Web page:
Tag: Chimney Tops

  • Chimney Tops

    Visitors of the Smoky Mountains can reach Chimney Tops – a mountain that the Cherokee Indians called Duniskwalguni, meaning ‘forked antlers’ – after a two mile hike along a steep trail. It’s a beautiful view, and one that you can enjoy everyday on prints available in my gallery at Fine Art America. I hope you’ll visit and find something you like, either for yourself or to give as a gift. Thanks!


  • Signs of Fire

    Chimney Tops

    I shot this photograph in the summer of 2019, while hiking Chimney Tops in the Smoky Mountains of Tennessee.

    This image captures remnants of a burned tree from the fire of 2016, shown here after being cut down by park forestry personnel.

    If you’d be interested in a print, then please visit my gallery to find a suitable option:

    • framed
    • canvas
    • art
    • metal
    • poster
    • wood
    • acrylic
    • tapestry

    Thanks for stopping by!


  • Chimney Tops

    Chimney Tops

    Following a gain of 1400-feet along a steep, two mile hike, visitors are rewarded with a view of Chimney Tops, a half-billion year old peak composed of slate, schist and phyllite rocks. You can visit my shops at Pixels and Redbubble for great print options & other fine items!


  • Chimney Tops

    Smoky Mountains


    The Cherokee Indians called it Duniskwalguni, meaning ‘forked antlers’. I might use the same term, if I could pronounce it?! Whatever the case, it’s really a two mile hike up a mountain with a steeper than typical incline; a.k.a., a calves-burner. But, now that you’re at the top, why not enjoy the view on a print or other product available through my shops? You can see more, here:


  • Chimney Tops

    Chimney Tops

    Located in the Smoky Mountains of Tennessee, not far from Gatlinburg and/or the Sugarlands Visitor Center, hikers to Chimney Tops are rewarded with magnificent views such as this. If you’d be interested, prints are available in my shop – select from framed, canvas, art, poster, metal, wood, acrylic and tapestry. Thanks!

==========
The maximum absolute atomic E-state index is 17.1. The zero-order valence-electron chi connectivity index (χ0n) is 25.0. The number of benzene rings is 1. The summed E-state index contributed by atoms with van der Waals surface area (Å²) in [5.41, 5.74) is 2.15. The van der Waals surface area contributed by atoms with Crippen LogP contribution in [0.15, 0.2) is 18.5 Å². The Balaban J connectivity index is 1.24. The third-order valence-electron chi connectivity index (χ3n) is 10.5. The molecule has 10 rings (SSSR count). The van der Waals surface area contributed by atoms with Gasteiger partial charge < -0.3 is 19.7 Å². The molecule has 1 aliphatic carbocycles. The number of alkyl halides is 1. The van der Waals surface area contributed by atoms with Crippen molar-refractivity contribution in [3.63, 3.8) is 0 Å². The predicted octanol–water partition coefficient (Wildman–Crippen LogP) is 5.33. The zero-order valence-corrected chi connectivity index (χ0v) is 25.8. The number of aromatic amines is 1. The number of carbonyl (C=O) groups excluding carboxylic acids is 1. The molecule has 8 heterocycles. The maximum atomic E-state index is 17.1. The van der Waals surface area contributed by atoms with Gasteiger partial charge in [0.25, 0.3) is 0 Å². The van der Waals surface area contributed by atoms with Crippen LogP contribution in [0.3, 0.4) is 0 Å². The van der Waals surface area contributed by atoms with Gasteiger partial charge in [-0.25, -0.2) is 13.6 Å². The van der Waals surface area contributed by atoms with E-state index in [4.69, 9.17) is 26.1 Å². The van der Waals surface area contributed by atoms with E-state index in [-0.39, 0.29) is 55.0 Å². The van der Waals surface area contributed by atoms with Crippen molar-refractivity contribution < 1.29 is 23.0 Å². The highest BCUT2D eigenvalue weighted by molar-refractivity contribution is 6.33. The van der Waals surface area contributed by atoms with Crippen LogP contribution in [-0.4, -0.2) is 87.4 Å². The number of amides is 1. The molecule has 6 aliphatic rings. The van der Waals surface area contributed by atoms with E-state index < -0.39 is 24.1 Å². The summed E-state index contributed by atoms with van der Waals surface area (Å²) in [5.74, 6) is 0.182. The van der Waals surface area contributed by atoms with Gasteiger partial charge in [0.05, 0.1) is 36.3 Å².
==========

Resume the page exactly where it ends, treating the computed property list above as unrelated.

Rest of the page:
• Chimney Tops

    Chimney Tops

    Most commonly known as Chimney Tops, the Cherokee Indians called it Duniskwalguni, meaning ‘forked antlers’. I call it a steep 2-mile hike in the Smoky Mountains of Tennessee – with a great view! Located not far from Gatlinburg, it’s a popular trail with limited parking. However, you can enjoy a view from home when you purchase a print from my gallery. Many options are available to select. Thanks!


  • The Smoky Mountains

    The Smoky Mountains

    Enjoy this digitally stylized photograph featuring the Smoky Mountains of Tennessee, as observed while hiking to the Chimney Tops. See more.


  • Steps Into The Forest

    Enjoy the great outdoors!

    Visit my galleries at Pixels and/or Fine Art America to see more.

    These photographs feature a series of stone steps leading into a forest of the Smoky Mountains, in Tennessee, as observed along the trail to the Chimney Tops:


  • Black And White Stone Bench

    Black And White Stone Bench